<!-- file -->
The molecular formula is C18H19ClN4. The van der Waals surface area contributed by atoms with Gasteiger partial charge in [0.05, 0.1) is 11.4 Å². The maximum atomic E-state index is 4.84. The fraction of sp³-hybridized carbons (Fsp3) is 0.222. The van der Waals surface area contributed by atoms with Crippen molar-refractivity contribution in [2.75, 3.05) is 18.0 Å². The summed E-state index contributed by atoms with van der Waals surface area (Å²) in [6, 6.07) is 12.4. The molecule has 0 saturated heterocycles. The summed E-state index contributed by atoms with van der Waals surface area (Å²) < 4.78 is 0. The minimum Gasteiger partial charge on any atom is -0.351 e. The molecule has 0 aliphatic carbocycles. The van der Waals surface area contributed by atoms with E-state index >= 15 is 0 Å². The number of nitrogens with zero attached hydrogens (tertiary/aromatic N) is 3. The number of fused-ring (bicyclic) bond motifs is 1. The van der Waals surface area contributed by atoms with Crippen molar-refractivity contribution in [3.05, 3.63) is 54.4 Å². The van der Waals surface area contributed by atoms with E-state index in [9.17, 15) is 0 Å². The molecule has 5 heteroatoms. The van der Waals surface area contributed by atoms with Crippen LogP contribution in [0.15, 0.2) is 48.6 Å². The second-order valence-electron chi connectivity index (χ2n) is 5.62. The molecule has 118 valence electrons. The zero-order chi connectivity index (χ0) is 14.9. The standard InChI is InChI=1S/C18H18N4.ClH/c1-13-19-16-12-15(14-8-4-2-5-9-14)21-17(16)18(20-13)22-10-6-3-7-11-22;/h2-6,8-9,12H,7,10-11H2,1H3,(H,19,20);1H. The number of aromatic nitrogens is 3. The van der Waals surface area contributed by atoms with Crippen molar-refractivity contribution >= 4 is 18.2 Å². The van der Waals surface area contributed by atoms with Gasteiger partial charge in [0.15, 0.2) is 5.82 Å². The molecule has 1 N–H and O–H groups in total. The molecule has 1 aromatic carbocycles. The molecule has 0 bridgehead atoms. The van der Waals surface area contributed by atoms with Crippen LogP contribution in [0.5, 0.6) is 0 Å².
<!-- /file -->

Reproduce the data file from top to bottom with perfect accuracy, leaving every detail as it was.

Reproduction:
The molecular formula is C18H19ClN4. The van der Waals surface area contributed by atoms with Gasteiger partial charge in [0.05, 0.1) is 11.4 Å². The maximum atomic E-state index is 4.84. The fraction of sp³-hybridized carbons (Fsp3) is 0.222. The van der Waals surface area contributed by atoms with Crippen molar-refractivity contribution in [2.75, 3.05) is 18.0 Å². The summed E-state index contributed by atoms with van der Waals surface area (Å²) in [6, 6.07) is 12.4. The molecule has 0 saturated heterocycles. The summed E-state index contributed by atoms with van der Waals surface area (Å²) < 4.78 is 0. The minimum Gasteiger partial charge on any atom is -0.351 e. The molecule has 0 aliphatic carbocycles. The van der Waals surface area contributed by atoms with E-state index >= 15 is 0 Å². The number of nitrogens with zero attached hydrogens (tertiary/aromatic N) is 3. The number of fused-ring (bicyclic) bond motifs is 1. The van der Waals surface area contributed by atoms with Crippen molar-refractivity contribution in [3.05, 3.63) is 54.4 Å². The van der Waals surface area contributed by atoms with E-state index in [9.17, 15) is 0 Å². The molecule has 5 heteroatoms. The van der Waals surface area contributed by atoms with Crippen LogP contribution in [0.15, 0.2) is 48.6 Å². The second-order valence-electron chi connectivity index (χ2n) is 5.62. The molecule has 118 valence electrons. The zero-order chi connectivity index (χ0) is 14.9. The standard InChI is InChI=1S/C18H18N4.ClH/c1-13-19-16-12-15(14-8-4-2-5-9-14)21-17(16)18(20-13)22-10-6-3-7-11-22;/h2-6,8-9,12H,7,10-11H2,1H3,(H,19,20);1H. The number of aromatic nitrogens is 3. The van der Waals surface area contributed by atoms with Crippen molar-refractivity contribution >= 4 is 18.2 Å². The van der Waals surface area contributed by atoms with Gasteiger partial charge in [0.15, 0.2) is 5.82 Å². The molecule has 1 N–H and O–H groups in total. The molecule has 1 aromatic carbocycles. The molecule has 0 bridgehead atoms. The van der Waals surface area contributed by atoms with Crippen LogP contribution in [0.5, 0.6) is 0 Å².